If you are really starting out with no experience, then I would focus on courses that deal purely with the basic introduction to woodworking. Even a course that teaches you all you need to know about the different types of wood and tools can prove to be a massive help.
But you don’t have to stop there.
Once you get an understanding of the basics, you can then go on to study other courses that take you down different paths in woodworking. The outcome is you can listen and watch others via these courses and then take that education and put it to use in your own workshop.
But I would stress you have to be sensible when it comes to the courses you study. Pick one that’s too advanced, and you will feel as if everything is impossible when it comes to this hobby, and that would be incorrect.
Also, these courses do not have to cost the earth. It’s easy to pick them up for very little money, yet the information they contain can prove invaluable. That’s why there’s a need to check out reviews and gain a fundamental understanding of what the course deals with first. I know they may not cost much, but nobody wants to waste money.
Start with the Basics
I know it’s obvious to some, but I would start with the absolute basics, and by this, I actually mean working on using the key tools and becoming aware of what they are capable of doing.
Precisely what the basics are for you will come down to the experience you already have. If you have never previously dived into any type of woodworking, then I would focus on coming to terms with using tools on different materials and discovering the outcome.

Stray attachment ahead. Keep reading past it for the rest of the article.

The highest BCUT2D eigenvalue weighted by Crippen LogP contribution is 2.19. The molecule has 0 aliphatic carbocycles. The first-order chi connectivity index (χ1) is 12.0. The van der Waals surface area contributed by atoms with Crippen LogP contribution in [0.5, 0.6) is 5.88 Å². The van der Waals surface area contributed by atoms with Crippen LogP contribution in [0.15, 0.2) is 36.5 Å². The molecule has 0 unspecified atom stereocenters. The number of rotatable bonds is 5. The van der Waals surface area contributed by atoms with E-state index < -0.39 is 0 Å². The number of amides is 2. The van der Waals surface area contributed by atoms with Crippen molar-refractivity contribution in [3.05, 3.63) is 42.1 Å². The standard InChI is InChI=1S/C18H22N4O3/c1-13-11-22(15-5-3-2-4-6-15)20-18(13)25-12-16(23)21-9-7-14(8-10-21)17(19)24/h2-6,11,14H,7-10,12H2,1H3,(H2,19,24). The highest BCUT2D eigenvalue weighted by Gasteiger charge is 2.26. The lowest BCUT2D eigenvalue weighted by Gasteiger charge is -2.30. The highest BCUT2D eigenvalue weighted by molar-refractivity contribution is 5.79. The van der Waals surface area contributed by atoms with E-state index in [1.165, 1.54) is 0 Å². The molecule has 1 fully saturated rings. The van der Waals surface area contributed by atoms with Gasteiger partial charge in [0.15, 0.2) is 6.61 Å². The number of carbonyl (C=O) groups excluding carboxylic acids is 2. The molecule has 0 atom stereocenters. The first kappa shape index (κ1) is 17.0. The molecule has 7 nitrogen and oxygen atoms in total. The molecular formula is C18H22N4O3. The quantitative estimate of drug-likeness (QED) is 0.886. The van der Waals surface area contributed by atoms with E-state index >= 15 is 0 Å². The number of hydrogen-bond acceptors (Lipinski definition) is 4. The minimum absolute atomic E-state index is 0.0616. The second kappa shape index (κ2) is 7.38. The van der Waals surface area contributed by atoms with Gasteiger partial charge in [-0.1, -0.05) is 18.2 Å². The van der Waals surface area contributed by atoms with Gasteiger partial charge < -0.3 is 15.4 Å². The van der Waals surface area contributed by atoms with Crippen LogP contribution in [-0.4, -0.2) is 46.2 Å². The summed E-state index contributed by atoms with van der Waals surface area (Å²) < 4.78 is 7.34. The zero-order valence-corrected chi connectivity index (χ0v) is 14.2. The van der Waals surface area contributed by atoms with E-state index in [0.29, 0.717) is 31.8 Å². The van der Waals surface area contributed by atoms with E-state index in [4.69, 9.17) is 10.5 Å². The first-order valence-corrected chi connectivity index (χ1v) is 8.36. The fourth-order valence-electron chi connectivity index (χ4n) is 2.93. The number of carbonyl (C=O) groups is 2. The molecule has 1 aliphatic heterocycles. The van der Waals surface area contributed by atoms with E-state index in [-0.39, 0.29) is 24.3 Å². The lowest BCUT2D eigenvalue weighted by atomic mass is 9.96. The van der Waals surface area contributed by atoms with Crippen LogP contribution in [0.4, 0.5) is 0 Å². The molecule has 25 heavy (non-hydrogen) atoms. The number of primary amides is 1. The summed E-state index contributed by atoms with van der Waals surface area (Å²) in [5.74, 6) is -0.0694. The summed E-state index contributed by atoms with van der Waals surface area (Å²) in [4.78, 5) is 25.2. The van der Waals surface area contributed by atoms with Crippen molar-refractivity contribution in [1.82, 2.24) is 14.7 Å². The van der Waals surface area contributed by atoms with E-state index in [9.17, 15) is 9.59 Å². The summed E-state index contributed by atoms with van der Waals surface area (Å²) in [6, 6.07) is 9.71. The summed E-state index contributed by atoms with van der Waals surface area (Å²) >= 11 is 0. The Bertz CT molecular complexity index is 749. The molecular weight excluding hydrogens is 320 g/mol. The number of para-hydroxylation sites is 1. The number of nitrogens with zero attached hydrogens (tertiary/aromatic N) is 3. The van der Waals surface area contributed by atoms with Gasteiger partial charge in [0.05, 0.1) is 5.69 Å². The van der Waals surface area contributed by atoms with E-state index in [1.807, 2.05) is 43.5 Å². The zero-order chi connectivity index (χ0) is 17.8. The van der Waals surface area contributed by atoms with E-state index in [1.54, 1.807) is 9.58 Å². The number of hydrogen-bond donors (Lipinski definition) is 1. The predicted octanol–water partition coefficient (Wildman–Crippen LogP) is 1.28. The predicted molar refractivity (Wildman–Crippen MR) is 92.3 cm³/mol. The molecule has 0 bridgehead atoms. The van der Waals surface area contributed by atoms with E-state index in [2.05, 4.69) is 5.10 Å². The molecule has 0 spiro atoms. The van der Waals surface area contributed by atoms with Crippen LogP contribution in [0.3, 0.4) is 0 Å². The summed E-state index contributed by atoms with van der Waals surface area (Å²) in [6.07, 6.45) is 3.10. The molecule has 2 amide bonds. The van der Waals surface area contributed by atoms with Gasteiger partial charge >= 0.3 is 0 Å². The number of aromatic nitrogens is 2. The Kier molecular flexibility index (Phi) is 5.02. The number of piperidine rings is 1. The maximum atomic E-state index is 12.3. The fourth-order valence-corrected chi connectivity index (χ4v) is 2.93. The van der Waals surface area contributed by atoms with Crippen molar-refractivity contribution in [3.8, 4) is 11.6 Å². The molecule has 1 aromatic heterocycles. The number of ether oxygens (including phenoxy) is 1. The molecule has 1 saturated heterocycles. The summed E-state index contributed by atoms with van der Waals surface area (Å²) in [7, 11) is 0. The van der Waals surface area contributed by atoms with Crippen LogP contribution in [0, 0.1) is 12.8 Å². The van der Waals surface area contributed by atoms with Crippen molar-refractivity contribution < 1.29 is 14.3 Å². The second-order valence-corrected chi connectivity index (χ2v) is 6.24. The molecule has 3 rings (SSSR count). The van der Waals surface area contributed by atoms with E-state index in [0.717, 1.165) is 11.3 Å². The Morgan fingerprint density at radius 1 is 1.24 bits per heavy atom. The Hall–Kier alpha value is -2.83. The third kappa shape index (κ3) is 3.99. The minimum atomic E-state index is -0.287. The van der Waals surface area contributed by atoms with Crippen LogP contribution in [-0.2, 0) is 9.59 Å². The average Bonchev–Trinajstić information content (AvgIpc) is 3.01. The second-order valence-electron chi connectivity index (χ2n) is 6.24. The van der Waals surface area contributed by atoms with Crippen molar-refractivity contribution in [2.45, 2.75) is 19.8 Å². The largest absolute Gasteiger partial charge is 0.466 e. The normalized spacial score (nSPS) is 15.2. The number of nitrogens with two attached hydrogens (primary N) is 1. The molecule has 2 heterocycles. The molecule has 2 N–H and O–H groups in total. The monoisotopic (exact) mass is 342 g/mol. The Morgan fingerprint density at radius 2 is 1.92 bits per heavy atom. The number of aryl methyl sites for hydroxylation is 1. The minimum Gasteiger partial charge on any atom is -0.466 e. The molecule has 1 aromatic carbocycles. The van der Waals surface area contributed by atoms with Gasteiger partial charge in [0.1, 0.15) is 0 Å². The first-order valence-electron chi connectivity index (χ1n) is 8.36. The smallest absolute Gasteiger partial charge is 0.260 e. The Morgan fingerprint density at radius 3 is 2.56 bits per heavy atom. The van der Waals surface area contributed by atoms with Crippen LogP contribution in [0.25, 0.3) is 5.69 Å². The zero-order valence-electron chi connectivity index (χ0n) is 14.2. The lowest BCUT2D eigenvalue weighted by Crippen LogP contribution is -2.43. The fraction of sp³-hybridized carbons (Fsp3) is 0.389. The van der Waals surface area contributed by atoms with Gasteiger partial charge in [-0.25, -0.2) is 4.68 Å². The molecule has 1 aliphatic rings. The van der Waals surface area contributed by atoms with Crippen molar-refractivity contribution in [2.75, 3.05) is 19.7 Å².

I know this may sound too basic but think about it this way.
Throughout your woodworking hobby, you will use different materials and methods to get different results. However, you need to know what to expect from certain wood and tools to then understand the correct combination to use.
I mentioned in the point regarding courses that it could be a good idea to start by learning all about different woods, and that’s a point I stand beside. After that, I would move into areas such as making different cuts, getting the angles you want, and even sanding material down to a silky smooth finish.
It would be best if you learned how to cope with the basics before you have any chance of producing something that is even slightly more elaborate. Don’t try to run too fast with woodworking. It’s very good at tripping you up and costing you money in the process.
For me, this is the order I would tend to follow when trying to gain a better understanding of how to start with woodworking.
- Gain an understanding of materials and tools
- Learn how to use those tools, and don’t worry about the results
- Start to put together two steps, either on material or tools
- Build a basic project that takes literally 1 hour to complete
- Look at how you can build on that initial project
- Build confidence by adding new methods or tools to the equation
Woodworking is very much a hobby based on building that confidence and starting to incorporate new techniques or approaches into what you can already do. That is what I mean about starting with the basics. In doing so, you lay a solid foundation for you to then build upon when your confidence grows.